A recent article at gizmag reported on a new notion for flexible pumps based on how jellyfish work. Such pumps would be very useful for various medical uses because they could be more easily implanted in humans. This is obviously a case of the beginning of a biomimetic design.
More importantly, though, I think this is an excellent example of how science – an understanding of the natural world – can drive design just as well as technology can.
Don Norman recently wrote about the notion that technology comes before the identification of need. It’s a very important discovery. I say “discovery” rather than “invention” because I think it’s been true ever since there have been people and technology. Technology is a raw material on which we can riff creatively, look for affordances, uses, purposes.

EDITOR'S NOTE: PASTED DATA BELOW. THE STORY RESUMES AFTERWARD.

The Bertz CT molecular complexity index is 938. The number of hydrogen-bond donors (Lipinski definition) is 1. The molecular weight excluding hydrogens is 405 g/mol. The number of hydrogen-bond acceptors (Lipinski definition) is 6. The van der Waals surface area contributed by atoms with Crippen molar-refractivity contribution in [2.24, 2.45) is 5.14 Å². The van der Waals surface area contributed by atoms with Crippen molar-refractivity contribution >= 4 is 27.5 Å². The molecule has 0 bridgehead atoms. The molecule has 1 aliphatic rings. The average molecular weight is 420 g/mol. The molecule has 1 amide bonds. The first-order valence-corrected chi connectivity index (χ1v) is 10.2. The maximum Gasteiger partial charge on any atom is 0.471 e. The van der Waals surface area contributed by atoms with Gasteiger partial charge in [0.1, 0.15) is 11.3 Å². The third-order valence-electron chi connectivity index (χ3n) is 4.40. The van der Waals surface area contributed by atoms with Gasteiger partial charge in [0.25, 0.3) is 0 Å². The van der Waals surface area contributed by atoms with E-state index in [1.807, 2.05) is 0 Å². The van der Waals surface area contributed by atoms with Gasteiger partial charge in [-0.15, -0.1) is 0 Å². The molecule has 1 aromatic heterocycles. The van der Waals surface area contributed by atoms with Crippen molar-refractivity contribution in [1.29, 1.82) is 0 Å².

But I don’t think technology is the only source of inspiration. Technology is artifice; it’s the stuff we’ve already designed and made. It would be rather arrogant of us, however, to think that only the stuff we’ve made can be a source of inspiration. Science – the understanding of the natural world – can also be inspiration for design. That’s the whole point of biomimetics.
I’ll take this one more step and say that, in fact, whether we take inspiration from technology or from nature is irrelevant – in both cases, we are reasoning about that which exists. The real key here is that we observe an objective reality in a rational way to gain an understanding and ability to predict physical effects. In other words, we do science.
I know some may think this is a very controversial statement, but I don’t think so, and I will write more about it in the future.